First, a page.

Words and pictures from Harvard’s 352nd Commencement
It was a bit of wordplay in line for Lowell House seniors and rugby players Stefan Atkinson and Justin Belobaba as they marched into Tercentenary Theatre for the Morning Exercises Thursday.
After a long night and an early morning, Atkinson joked: “I’m too tired to prOcess the procession. . . . I got like 20 minutes’ sleep last night.”
An equally fatigued Belobaba said the Commencement costumes made the ceremony look like a throwback – waaaay back.
“I kind of feel like we’re back in the 1500s with some of these costumes,” Belobaba said.
Easy on the gravitas
The Morning Exercises of Harvard Commencement are serious business: After all, they’re launched by a decree from the county sheriff and a prayer from the Chaplain of the Day.
But even clad all in black, graduates manage to spice the proceedings with humor, often making light of their postgraduation paths. Divinity School graduates decorated their mortarboards with halos, and future architects and urban planners from the Graduate School of Design affixed bright orange construction site flags to theirs.
Law School graduates brandished inflatable sharks, poking fun at the popular image of lawyers. Outgoing Dean of the Law School Robert C. Clark presented “these men and women and their cold-water companions” to Provost Steven E. Hyman for degrees.
A large and rowdy cadre of graduates from the Business School waved dollar bills, to the seeming derision of the nearby educators from the Graduate School of Education, who waved children’s books.
In the Medical School section, future dentists tossed foam-rubber teeth in the air and physicians invoked the specter of SARS by waving surgical masks; Kennedy School of Government and School of Public Health graduates bounced blow-up globes.
‘It’s all public health to me …’
“I got as much out of that lecture as I did out of the average lecture at the School of Public Health,” grumbled a graduate following senior Charles B. Watson’s impassioned Latin oration, “De Ignotis.”
Doctors jumping the gun
The Medical School grads took on the energetic role usually reserved for undergrads in Thursday’s Commencement, interrupting Harvard President Lawrence H. Summers as he conferred degrees on them:
“I confer upon you the degree of doctor of medicine,” Summers said, stopping as he was interrupted by cheers. “Don’t jump the gun now,” he admonished before continuing.
“… and you are ready [pause for cheers to die out] all-too ready, to engage in an honorable and merciful calling.”
2 percent solution?
Kennedy School Dean Joseph S. Nye Jr. prepared the Class of 2003 for the real world outside the KSG’s walls by telling a story illustrating that academic achievement does not necessarily mean success – and vice versa.
The story concerned a Kennedy School student who barely scratched by in class, but who, a few years later, pulled up to a class reunion in a large, black stretch limousine. Puzzled classmates – who had done much better academically – finally asked him how he managed to be so successful.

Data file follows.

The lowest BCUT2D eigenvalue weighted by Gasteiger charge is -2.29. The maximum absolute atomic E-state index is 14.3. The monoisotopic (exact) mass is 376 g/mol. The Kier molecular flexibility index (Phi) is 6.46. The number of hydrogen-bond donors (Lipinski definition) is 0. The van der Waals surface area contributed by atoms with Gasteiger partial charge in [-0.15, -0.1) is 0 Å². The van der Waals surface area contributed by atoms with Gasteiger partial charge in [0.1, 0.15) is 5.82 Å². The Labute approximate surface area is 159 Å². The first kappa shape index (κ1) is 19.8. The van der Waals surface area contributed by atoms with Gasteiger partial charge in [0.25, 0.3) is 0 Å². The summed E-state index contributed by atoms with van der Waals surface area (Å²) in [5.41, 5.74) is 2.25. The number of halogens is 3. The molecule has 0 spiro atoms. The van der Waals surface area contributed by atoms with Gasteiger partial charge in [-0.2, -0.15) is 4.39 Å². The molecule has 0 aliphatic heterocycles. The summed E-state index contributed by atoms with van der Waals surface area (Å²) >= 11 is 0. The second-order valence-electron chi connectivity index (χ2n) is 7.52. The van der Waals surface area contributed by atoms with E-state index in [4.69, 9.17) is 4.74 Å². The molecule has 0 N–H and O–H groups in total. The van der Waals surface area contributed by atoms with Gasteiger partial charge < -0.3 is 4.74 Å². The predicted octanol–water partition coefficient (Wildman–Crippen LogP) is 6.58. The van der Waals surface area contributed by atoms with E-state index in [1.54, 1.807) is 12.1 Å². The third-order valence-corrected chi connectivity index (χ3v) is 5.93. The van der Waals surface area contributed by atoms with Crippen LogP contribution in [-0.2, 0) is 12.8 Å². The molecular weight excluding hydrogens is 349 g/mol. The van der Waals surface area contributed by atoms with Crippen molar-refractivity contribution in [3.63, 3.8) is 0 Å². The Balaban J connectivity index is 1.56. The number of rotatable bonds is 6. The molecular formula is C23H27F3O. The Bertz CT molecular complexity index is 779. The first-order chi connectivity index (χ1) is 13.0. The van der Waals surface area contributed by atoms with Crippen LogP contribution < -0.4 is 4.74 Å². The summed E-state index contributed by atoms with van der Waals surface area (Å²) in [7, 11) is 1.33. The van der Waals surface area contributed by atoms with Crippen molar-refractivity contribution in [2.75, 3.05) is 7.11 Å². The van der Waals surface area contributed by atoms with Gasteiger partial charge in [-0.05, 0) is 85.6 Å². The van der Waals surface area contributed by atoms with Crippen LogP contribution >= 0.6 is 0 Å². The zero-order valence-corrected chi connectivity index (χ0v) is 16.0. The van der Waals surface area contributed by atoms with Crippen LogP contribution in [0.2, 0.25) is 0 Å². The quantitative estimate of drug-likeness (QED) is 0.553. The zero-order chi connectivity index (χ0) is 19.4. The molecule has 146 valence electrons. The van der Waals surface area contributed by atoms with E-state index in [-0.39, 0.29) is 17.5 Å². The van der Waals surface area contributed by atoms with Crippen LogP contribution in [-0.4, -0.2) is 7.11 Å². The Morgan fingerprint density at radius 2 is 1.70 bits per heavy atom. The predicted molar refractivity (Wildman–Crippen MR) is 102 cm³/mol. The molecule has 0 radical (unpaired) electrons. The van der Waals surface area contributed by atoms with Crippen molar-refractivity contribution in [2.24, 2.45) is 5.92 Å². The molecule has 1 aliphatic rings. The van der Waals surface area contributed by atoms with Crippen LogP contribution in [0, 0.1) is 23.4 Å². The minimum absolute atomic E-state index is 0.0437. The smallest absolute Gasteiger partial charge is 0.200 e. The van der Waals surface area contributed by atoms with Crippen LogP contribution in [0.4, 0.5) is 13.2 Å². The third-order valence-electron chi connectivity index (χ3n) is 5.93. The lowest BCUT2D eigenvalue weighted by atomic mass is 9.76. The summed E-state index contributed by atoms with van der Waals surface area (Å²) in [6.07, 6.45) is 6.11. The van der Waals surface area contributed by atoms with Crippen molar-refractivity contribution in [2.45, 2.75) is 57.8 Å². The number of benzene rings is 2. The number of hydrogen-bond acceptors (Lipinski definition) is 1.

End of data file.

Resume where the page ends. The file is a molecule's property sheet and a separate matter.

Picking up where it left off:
He said it was actually very easy. He started a small company that made things for $2 and sold them for $4, concluding:
“You’d be surprised how quickly that 2 percent adds up.”
The tortoise award
Harvard Extension School honored its graduates in a ceremony between the Morning and Afternoon Exercises in the Loeb Drama Center. Among the students singled out for notice at the ceremony was Robert Lowrey, who received the “Tortoise Award,” according to Extension School Dean Michael Shinagel.
Lowrey first began taking classes in the fall of 1971, Shinagel said, and continued taking classes until he moved to California in 1975. After a 27-year hiatus, Lowrey got back on the study track, taking summer and distance courses until he finished his bachelor’s degree – 32 years later.
Harvard and … Harvard
Aidin Carey received an associate’s degree from the Harvard Extension School at Thursday’s ceremonies, and will be going on to a four-year program at a pretty prestigious school. . . Harvard College. The path through these two venerable and respectable institutions will result in Carey having the unusual distinction of holding two Harvard undergraduate degrees.
Spared from humiditas
Last year’s drenching clearly shook the collective confidence (some might say “arrogance”) of the University community that weather, like overeager parents and unruly graduates, would toe the line for Harvard Commencement.
“I thank the School of Divinity for the use of their special connections this year, and I ask for just one more hour,” said President Lawrence H. Summers as he conferred degrees upon Divinity School candidates.
And while special connections (or perhaps it was just the jet stream) did ensure a drier Commencement than last year’s, the gray skies threatened to unleash dramatic weather all day. Delivering his address to the meeting of the Harvard Alumni Association Thursday afternoon, Summers recalled that last year he truncated his speech, sacrificing “veritas” to the “humiditas and frigiditas” of the day.
Had the sun shone this year, Summers said that he intended to treat the audience to the rest of last year’s speech as a preamble to his 2003 address. A glance skyward advised him otherwise.
“There’s enough humiditas and frigiditas that I thought I should leave last year’s speech alone,” said Summers.